“What we have learned from our own ESG experience is that you need a strong commitment at the management and board level,” says Michael Bruch, Global Head of Liability Risk Consulting/ESG at AGCS. “Within Allianz, we have implemented our own ESG board, so that all the important group centers are really committed to sustainability and the ESG topic, including the setting of specific targets from top management down. Then it is about translating this into execution.

“ESG risk topics should be integrated into enterprise risk management and all relevant operational processes. What we are seeing in many of the industry sectors of our client community – and in particular the power and utilities sector which is heavily challenged by the transition of its own business model into a more green energy-related power supplier – is that ESG and sustainability is having a high impact on virtually all functions within the company.”

Companies and their boards can benefit from conducting internal due diligence around their decision- making processes and determining any potential risk areas. For example, the prospect of climate change litigation risk increases the more there is a discrepancy between what a company does and says internally and what it does and says externally (even further to the extent to which any public statements or actions of a company might contravene a legally-binding framework). Engaging with ESG subject matters is crucial. It is important that ESG is not only on the board agenda a few times per year but that a company embeds sustainability topics and thinking into the whole organization. Beyond internal steering, it is also crucial for the board to acquire appropriate skills and understand the external requirements in order to be successful in the long-term.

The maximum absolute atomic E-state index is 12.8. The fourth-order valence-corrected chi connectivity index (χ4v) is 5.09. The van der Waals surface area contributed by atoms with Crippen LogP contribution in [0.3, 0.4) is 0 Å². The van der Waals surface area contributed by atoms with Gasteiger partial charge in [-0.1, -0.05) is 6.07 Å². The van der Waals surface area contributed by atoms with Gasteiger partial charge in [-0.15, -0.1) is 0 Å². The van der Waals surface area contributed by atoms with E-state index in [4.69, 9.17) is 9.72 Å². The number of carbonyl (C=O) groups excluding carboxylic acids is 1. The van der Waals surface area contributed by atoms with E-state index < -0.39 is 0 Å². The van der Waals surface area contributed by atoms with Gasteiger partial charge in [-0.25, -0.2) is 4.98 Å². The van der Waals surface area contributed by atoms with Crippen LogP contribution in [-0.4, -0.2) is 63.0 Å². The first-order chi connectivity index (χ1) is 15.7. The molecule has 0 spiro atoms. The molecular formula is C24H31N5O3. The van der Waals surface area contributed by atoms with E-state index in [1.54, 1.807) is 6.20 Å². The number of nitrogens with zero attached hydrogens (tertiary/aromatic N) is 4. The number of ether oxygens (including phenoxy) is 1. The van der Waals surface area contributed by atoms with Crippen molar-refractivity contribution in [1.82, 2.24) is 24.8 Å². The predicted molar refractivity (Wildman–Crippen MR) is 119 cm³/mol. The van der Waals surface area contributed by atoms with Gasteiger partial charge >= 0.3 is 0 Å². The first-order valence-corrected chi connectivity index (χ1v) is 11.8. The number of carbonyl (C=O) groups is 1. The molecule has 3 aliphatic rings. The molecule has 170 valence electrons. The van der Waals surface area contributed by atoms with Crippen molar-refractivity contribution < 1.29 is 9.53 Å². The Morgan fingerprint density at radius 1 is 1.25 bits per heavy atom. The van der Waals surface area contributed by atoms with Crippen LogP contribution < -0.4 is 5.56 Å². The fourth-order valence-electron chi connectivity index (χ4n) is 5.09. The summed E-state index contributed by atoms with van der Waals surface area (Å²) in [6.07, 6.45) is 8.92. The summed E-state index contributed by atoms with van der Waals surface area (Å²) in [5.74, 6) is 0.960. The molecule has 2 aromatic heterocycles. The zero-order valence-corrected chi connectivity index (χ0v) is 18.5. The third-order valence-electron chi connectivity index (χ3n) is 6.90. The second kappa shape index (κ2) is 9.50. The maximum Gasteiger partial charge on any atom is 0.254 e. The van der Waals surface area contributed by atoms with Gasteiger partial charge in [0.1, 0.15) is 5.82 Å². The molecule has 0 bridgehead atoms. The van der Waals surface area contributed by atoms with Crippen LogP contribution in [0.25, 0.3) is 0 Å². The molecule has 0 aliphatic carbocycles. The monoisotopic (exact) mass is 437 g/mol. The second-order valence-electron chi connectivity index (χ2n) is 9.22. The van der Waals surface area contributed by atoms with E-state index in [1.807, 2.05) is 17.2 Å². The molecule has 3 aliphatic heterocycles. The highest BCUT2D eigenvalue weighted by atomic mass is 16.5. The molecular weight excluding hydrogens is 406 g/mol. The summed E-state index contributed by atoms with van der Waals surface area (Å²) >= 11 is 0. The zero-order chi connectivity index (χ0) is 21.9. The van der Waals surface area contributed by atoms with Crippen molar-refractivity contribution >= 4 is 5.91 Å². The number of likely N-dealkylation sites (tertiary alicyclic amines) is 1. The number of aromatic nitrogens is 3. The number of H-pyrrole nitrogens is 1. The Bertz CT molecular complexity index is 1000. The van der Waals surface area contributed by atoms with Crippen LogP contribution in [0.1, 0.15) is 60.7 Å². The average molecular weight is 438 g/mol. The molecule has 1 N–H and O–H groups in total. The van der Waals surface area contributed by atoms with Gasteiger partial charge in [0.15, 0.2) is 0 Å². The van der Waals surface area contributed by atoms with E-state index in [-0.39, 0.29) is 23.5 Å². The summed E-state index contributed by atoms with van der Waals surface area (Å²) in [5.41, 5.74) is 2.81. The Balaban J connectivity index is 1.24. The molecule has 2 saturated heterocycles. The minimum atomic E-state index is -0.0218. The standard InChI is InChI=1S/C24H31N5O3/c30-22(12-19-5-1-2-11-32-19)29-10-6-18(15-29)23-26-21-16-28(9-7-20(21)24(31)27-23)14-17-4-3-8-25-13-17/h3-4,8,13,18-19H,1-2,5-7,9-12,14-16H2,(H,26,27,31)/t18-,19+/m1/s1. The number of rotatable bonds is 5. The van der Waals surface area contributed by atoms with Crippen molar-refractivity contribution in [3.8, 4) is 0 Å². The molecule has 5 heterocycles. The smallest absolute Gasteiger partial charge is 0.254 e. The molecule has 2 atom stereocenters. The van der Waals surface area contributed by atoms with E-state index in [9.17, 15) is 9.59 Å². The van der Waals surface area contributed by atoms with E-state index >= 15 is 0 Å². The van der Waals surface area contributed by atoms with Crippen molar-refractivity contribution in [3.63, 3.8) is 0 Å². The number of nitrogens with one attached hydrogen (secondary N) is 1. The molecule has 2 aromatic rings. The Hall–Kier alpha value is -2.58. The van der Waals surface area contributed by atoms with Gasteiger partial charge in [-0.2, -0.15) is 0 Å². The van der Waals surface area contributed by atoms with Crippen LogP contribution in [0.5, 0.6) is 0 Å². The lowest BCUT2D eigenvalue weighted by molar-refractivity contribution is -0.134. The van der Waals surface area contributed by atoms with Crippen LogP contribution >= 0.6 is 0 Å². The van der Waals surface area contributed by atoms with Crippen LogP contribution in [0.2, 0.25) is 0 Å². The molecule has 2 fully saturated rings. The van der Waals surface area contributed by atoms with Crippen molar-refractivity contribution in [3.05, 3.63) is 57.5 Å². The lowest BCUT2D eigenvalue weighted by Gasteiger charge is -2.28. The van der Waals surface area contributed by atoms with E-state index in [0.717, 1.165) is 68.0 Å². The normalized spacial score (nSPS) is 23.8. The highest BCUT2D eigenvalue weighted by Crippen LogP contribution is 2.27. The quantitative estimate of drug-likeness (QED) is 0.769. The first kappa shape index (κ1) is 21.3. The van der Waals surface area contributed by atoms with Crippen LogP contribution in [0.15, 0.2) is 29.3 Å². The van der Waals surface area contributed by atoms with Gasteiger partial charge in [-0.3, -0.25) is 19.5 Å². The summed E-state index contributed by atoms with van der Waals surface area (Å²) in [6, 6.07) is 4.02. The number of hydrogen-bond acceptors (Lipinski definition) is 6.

“Elevating and identifying ESG risks through a business’ risk registers and committees and making sure it is understood how they will play out in and out of the boardroom, is crucial,” adds Williams. “Disclosure is not just about the various regimes coming in around the world but also about how you disclose to the wider community – employees, stakeholders and the media – the latter, in particular, can have a devastating impact on reputation.”


ESG is not just about governance issues according to Bruch. From the insurer’s perspective, there are also opportunities, such as helping organizations to improve their ESG capabilities, given Allianz’s own initiatives and its experience in observing ESG best practice across many different industry sectors. At the same time, ESG information can also help to improve the underwriting process, to the benefit of insurers and companies.

“We are utilizing ESG data in our D&O insurance underwriting,” explains Williams (as part of a partnership with investment and risk consultant, the Value Group). “We have statistically modeled a lot of ESG data points against claims and public litigation and we do see some predictive power there. From an insurer’s point of view, conversations around ESG-related topics, in addition to financial topics, are becoming much more important.”